Estimates of the Egyptian military's share of the country's economy range from 5% to 40% and its hands reach into many industries, including mining, real estate, farming and the production of household appliances.
Egypt's military has long hoarded and sought to protect an empire of businesses - from banking to pasta factories - and that may be a reason it feels threatened by the Muslim Brotherhood.
Egypt's military establishment will fight the Muslim Brotherhood "with ferocity and even extreme violence, if necessary," says Nimrod Raphaeli, a senior researcher for the Middle East Media Research Institute in Washington. "It cannot afford to lose" if it's economic empire and dominant political role is to survive, Raphaeli said.
Dozens of people were killed Friday, including 10 police officers, in fighting across the country after hundreds were killed earlier in the week.
Residents furious with the Brotherhood threw rocks and bottles at demonstrators and the two sides fired on one another, sparking running street battles, according to the Associated Press. Above it all, military helicopters circled.
The military has reason to eye the Brotherhood carefully, Raphaeli says, because it is "a well-knit organization singularly capable of challenging the army's dominance in many spheres of political, economic and bureaucratic life in Egypt," he said.
Gen. Abdel Fatah al-Sisi only moved to expel former president Mohamed Morsi from office when it became clear that Morsi and his Brotherhood followers had lost control of the country and were heading for a violent confrontation with their political opponents, said Eric Trager, an Egypt expert at the Washington Institute for Near East Policy.
Until that moment, however, the generals hesitated because, despite promises to bring the Army to heel, the Brotherhood did not immediately threaten the military's economic interests.
"Morsi made a somewhat pragmatic decision to accept the military's economic empire," Trager says.
Estimates of the 1 million-member Egyptian military's share of the country's economy range from 5% to 40% and its hands reach into many industries, including mining, real estate, farming and the production of household appliances, according to a list of armed forces ventures compiled by the Egyptian National Information Agency and published by MEMRI.
One military-owned web site extols the quality of its macaroni, according to MEMRI's research. And the army enters into partnerships with foreign investors, on maritime and air transport, oil and gas and industrial-scale environmental projects such as wastewater treatment and energy generation.
"The military jealously protects these assets" and has long opposed modern economic policies such as privatization that threaten their position in the economy, Raphaeli says. And that is also hurting Egypt's hopes for a normal economy.
In 2008, then-U.S. Ambassador to Cairo Margaret Scobey wrote that the Egyptian military "stifles free market reform by increasing direct government involvement in the markets," and that minister of defense could suspend any trade agreement for "security reasons," according to documents released by the anti-secrecy organization WikiLeaks.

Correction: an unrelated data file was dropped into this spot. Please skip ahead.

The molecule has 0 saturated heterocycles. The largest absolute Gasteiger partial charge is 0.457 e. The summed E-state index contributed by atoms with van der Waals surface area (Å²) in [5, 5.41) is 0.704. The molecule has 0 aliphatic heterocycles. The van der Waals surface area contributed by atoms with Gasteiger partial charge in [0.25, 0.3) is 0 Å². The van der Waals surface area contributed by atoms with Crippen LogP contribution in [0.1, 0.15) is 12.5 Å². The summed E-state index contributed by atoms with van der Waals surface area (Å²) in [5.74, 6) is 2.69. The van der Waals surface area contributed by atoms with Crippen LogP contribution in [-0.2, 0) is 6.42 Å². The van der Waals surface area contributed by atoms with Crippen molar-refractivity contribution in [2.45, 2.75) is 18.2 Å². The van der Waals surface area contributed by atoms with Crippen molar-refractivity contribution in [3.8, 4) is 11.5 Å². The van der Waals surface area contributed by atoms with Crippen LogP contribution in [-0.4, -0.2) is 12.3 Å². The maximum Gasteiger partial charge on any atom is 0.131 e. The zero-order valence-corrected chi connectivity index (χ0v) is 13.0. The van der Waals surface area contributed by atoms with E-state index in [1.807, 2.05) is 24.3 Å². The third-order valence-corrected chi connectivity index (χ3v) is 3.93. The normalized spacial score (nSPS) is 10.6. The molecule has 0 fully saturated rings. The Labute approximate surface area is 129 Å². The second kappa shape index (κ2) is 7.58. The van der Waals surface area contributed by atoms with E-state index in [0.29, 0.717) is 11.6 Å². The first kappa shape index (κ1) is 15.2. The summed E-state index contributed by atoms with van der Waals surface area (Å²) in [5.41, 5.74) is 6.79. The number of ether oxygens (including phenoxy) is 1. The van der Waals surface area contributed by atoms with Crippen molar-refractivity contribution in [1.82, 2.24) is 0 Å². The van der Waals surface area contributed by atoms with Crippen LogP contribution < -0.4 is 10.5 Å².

Egyptian law allows the military to seize land anywhere for national security purposes, but it often does so for commercial reasons, MEMRI says. The military owns choice lands in Sharm el-Sheikh resort areas at the southern tip of the Sinai peninsula and many other resorts, military clubs, super markets and hospitals that cater to the country's relatively well-paid military officers.
Egypt's military had repressed the Brotherhood for decades and fought a war against an Islamic extremist insurgency in the 1980s after members of a Brotherhood offshoot assassinated former president Anwar Sadat.
However, Egypt's military did not initially oppose the Brotherhood coming to power after mass demonstrations forced former strongman Hosni Mubarak from power.
The military allowed the movement to win elections, and it hesitated to move against the Brotherhood for several months this year even as millions of Morsi opponents campaigned for him to step down.
Trager said the army did so because Brotherhood leaders, who once talked of bringing the military's budget under civilian control, decided to leave the military's economic holdings alone and even talked earlier this year of expanding the military's commercial enterprises to retain its support.
In the end, the military joined the coalition of parties that turned on the Brotherhood, which Trager says was somewhat of a surprise.
Egypt's U.S.-trained secular military leaders now say members of the Brotherhood don't accept Egypt's secularist national character and are trying to implement a global Islamist agenda, Trager said.
They're describing their fight with the Brotherhood as a fight against terrorists who would destabilize Egypt.
"But the way they're dealing with that isn't promoting stability either," Trager said.